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Rational Defensive Continuum

We all operate along a continuum between rational and defensive behaviour.

When we’re feeling rational, we feel relaxed and positive. Physically, we are flexible, and this is also reflected in how we feel. Our minds are open, and we feel in control of our feelings and emotions. Our world feels ok!

When our defenses are triggered we start to become less flexible, emotionally and physically.

Everyone’s triggers are different – it could be anything from mild embarrassment to a genuine threat to our well-being.

We may feel our bodies tightening up – jaws, hands, posture. Our thoughts become more fixed and we are not as open to the world. Our emotions become narrower and we may focus on the negative. In short, as we become defensive, we become more rigid.

Where we are on the continuum corresponds to two important factors – the amount of awareness we have and the degree of choice we have.
When we are rational and flexible, we have a range of reactions and emotions to choose from. We have wide choice and wide awareness.

When we start to feel defensive, our degree of choice starts to diminish and, with it, our degree of awareness.

In extreme defensiveness, our degree of awareness has completely disappeared. When we hit this “point of no return”, we are on “autopilot”. We are stuck, and are probably not even aware of it!

Research has shown that, as stress goes up, our I.Q. can go down. This shows up in those moments when we walk away from a stressful conversation. For example when we can’t remember what the other person said or think to ourselves “Why didn’t I think of that at the time?”.

So how can we use the model to manage our responses and spend more time at the bottom of the triangle?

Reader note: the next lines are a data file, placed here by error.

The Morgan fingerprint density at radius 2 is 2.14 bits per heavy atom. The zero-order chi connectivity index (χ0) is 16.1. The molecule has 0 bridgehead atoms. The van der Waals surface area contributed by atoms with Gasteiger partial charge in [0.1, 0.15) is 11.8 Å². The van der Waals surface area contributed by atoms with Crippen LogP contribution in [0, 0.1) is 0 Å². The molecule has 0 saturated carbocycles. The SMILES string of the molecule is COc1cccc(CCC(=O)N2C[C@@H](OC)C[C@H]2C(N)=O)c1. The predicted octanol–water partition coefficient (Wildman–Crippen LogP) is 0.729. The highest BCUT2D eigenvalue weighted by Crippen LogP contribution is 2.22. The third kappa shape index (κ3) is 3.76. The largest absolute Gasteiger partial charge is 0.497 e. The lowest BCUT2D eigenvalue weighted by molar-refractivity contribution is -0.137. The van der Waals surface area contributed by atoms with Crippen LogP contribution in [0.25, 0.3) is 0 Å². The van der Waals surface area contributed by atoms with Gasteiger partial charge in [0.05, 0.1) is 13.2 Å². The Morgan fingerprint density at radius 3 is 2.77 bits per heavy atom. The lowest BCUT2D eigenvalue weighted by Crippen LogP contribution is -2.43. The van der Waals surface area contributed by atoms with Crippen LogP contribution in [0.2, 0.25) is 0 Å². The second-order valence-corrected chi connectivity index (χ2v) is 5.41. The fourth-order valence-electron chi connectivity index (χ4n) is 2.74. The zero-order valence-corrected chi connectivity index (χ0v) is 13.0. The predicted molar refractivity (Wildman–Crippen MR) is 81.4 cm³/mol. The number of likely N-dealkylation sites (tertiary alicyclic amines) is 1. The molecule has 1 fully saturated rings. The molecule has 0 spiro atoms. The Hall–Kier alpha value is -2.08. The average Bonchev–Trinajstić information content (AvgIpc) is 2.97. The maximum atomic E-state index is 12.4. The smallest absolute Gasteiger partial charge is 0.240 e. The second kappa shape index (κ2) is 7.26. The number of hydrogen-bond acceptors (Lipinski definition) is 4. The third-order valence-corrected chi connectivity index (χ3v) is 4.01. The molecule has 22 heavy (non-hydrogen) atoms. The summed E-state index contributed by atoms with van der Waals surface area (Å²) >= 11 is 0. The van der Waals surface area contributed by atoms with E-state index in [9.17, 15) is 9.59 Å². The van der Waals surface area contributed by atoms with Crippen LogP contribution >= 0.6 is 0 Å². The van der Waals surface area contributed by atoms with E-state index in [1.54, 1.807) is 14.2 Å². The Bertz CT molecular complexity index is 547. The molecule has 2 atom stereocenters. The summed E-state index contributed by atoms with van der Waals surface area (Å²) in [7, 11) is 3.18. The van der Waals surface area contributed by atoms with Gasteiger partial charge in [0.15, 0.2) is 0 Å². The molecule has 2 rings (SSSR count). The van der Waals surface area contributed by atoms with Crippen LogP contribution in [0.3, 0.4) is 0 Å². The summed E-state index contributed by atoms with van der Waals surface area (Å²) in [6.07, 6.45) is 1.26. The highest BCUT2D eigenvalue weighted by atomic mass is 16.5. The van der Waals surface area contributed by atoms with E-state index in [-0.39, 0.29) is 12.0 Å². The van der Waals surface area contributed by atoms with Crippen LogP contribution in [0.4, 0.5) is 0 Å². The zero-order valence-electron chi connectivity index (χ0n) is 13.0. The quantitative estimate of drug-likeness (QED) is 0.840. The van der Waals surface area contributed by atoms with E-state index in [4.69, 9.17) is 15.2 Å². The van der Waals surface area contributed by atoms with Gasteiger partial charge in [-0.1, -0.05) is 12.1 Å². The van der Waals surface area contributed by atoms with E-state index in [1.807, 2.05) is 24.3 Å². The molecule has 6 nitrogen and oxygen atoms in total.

Firstly, by simply checking in with ourselves regularly, and questioning where we are on the continuum. In this way, we hit the pause button in our journey towards becoming defensive. As a result, we improve our degree of choice and remain as aware as possible.
Secondly, when we recognise those moments that we have moved ‘up the triangle’. We can identify our triggers, recognise our reactions and exercise more choice in managing our emotions before we move up the continuum.
Checking in is a great habit to build. Paying attention to your body, thoughts, and feelings, start today by asking yourself, “Where am I on the triangle?”

Sinead Quinn

Sinead Quinn

Sinead joined OMT 5 years ago and is a Digital Marketing Executive. She specialises in Digital Marketing and manages key marketing activities. She creates and designs compelling marketing campaigns that speak directly to our customers. Sinead works closely right across the organisation to help develop the business. Sinead’s previous roles were based in the sporting industry, customer care and sales and marketing. She has a true passion for Digital Marketing and developing business, however, Sport still plays an integral part in her life. Sinead enjoys working with people and being part of such a tight-knit, passionate and experienced team.rator.

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